Raising your prices can be a difficult decision to make. You are probably worrying about the effects it will have on your business and the relationship you have with your customer base. However, by taking the time to research your customer base and create an appropriate strategy, the process will be smooth sailing.
Here are five tactics to raise your prices, without losing clients:
1. Change the Name and Description
Language is a powerful tool. Today’s shoppers are savvy, so if you’re using the same names and terms for your products and services as your competitors you will have more issues with increasing your price.. When you use a new description, it not only encourages conversation, with clients asking what it is, but also differentiates you from the crowd, making the premium price seem justifiable.
2. Charge Per Project, Not Per Hour
If you are in a service based industry, it is traditional to charge by the hour. On first glance this seems to make the most sense; you know you are being compensated for your time and it’sclear to your clients the value they’re receiving. But what if you become a lot more efficient at you work? It doesn’t mean that the quality of your work has dropped, yet you will start to get paid less for the task you’re completing. By charging per project, it rewards your new found efficiency, allows you to complete more projects and therefore makes you more money.
3. Create Additional Value
If you’re working in a saturated market it’s important to differentiate yourself from your competitors; creating additional value for your clients is a great way to do just that. If you provide marketing or branding services, have a mini-toolkit of checklists and templates to help clients use their new brand after you have completed the service. If you sell garden plants, have fact sheets on how to care for each of your plants that the customer can take home with them. These This type of bonus materialbundled packages will be unique to you and help you demonstrate added value when raising your prices.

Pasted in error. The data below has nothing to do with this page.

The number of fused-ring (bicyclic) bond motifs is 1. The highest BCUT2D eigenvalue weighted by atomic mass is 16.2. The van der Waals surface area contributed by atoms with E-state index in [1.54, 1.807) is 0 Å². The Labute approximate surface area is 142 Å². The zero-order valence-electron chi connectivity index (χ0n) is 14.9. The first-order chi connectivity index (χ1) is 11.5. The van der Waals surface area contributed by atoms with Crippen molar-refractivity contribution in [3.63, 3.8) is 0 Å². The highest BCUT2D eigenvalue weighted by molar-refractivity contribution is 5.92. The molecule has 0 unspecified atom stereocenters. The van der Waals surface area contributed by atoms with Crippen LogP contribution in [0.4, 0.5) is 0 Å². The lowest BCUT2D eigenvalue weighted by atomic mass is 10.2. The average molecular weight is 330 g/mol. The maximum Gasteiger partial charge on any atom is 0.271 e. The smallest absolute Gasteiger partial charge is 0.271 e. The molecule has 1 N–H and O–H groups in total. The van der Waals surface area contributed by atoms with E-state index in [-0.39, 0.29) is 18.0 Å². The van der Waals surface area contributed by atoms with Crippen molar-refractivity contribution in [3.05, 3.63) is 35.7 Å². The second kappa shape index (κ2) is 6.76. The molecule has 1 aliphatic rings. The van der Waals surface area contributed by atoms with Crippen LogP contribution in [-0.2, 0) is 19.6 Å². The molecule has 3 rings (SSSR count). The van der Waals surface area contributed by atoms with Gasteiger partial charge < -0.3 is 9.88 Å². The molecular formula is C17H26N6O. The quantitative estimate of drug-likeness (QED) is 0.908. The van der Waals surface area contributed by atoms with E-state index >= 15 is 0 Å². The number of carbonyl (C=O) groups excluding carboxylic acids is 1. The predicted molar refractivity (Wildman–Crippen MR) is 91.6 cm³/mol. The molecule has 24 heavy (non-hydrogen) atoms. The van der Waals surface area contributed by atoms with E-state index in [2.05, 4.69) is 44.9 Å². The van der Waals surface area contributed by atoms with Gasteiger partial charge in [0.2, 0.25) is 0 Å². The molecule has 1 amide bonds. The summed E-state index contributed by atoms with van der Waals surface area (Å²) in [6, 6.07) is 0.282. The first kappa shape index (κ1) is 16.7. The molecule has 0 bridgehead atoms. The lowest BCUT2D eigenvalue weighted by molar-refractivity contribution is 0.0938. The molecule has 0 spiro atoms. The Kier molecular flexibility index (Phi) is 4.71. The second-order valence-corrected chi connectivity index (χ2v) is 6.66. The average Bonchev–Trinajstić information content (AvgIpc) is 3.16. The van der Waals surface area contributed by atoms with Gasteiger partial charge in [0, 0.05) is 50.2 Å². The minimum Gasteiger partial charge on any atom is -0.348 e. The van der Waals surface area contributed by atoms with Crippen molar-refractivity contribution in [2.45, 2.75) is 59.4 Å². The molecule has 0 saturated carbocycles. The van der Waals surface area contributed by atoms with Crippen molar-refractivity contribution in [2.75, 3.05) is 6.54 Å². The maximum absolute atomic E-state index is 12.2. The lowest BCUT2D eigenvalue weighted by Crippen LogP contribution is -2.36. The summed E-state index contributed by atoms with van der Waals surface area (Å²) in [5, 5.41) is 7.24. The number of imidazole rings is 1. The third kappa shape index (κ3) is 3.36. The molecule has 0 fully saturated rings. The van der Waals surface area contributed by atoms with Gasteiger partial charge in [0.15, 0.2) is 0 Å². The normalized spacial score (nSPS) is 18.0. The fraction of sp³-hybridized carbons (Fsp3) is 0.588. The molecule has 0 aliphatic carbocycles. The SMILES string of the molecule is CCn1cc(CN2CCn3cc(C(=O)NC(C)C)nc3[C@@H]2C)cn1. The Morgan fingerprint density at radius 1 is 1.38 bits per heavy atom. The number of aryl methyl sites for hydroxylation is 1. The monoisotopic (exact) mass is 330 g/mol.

4. Explain Why
By simply raising your prices, without any explanation, your customers will get annoyed and make up their own explanation, which may not be favourable. They may simply suspect that you are getting greedy and taking advantage of them. If you take time to explain that you have expanded your staff to deliver a better quality product, or whatever the reason, the customer will accept the change more easily.
5. Test the Waters
It’s easy to worry about raising your prices and to lose sleep over the decision, but you may well be surprised by your customers’ reactions. Your best customers might even wonder why you hadn’t done it sooner. However, if you are worried about your current client base you could always introduce the changed pricing on new clients only. This will allow you to test the waters before increasing them across the board.
How you pitch and position your price increases can determine the success of your business. One of the most important things to remember when making changes to your business is to gain the buy-in of your entire staff. If they do not understand your reasoning and do not support it, they will not communicate it effectively to your customers. So, remember to make sure everyone is on the same page before taking the jump.